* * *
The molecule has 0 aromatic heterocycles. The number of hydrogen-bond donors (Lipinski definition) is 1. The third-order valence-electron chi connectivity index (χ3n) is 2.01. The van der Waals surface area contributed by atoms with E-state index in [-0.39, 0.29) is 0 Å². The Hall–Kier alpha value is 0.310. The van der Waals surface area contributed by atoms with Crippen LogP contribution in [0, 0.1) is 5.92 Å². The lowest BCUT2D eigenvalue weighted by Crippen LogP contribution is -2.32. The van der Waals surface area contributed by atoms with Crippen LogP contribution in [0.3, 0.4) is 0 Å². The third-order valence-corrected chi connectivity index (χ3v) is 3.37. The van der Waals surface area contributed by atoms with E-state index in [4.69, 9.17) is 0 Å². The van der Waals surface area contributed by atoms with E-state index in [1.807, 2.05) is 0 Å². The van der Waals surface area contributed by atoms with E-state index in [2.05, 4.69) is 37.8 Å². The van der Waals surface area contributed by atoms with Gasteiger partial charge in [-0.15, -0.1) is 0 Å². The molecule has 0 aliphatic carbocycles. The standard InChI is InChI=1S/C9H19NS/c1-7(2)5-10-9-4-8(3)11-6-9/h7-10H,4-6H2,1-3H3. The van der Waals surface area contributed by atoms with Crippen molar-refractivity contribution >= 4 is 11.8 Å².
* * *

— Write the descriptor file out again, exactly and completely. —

The molecule has 0 aromatic heterocycles. The number of hydrogen-bond donors (Lipinski definition) is 1. The third-order valence-electron chi connectivity index (χ3n) is 2.01. The van der Waals surface area contributed by atoms with E-state index in [-0.39, 0.29) is 0 Å². The Hall–Kier alpha value is 0.310. The van der Waals surface area contributed by atoms with Crippen LogP contribution in [0, 0.1) is 5.92 Å². The lowest BCUT2D eigenvalue weighted by Crippen LogP contribution is -2.32. The van der Waals surface area contributed by atoms with Crippen LogP contribution in [0.3, 0.4) is 0 Å². The third-order valence-corrected chi connectivity index (χ3v) is 3.37. The van der Waals surface area contributed by atoms with E-state index in [4.69, 9.17) is 0 Å². The van der Waals surface area contributed by atoms with E-state index in [1.807, 2.05) is 0 Å². The van der Waals surface area contributed by atoms with E-state index in [2.05, 4.69) is 37.8 Å². The van der Waals surface area contributed by atoms with Gasteiger partial charge in [-0.15, -0.1) is 0 Å². The molecule has 0 aliphatic carbocycles. The standard InChI is InChI=1S/C9H19NS/c1-7(2)5-10-9-4-8(3)11-6-9/h7-10H,4-6H2,1-3H3. The van der Waals surface area contributed by atoms with Crippen molar-refractivity contribution >= 4 is 11.8 Å².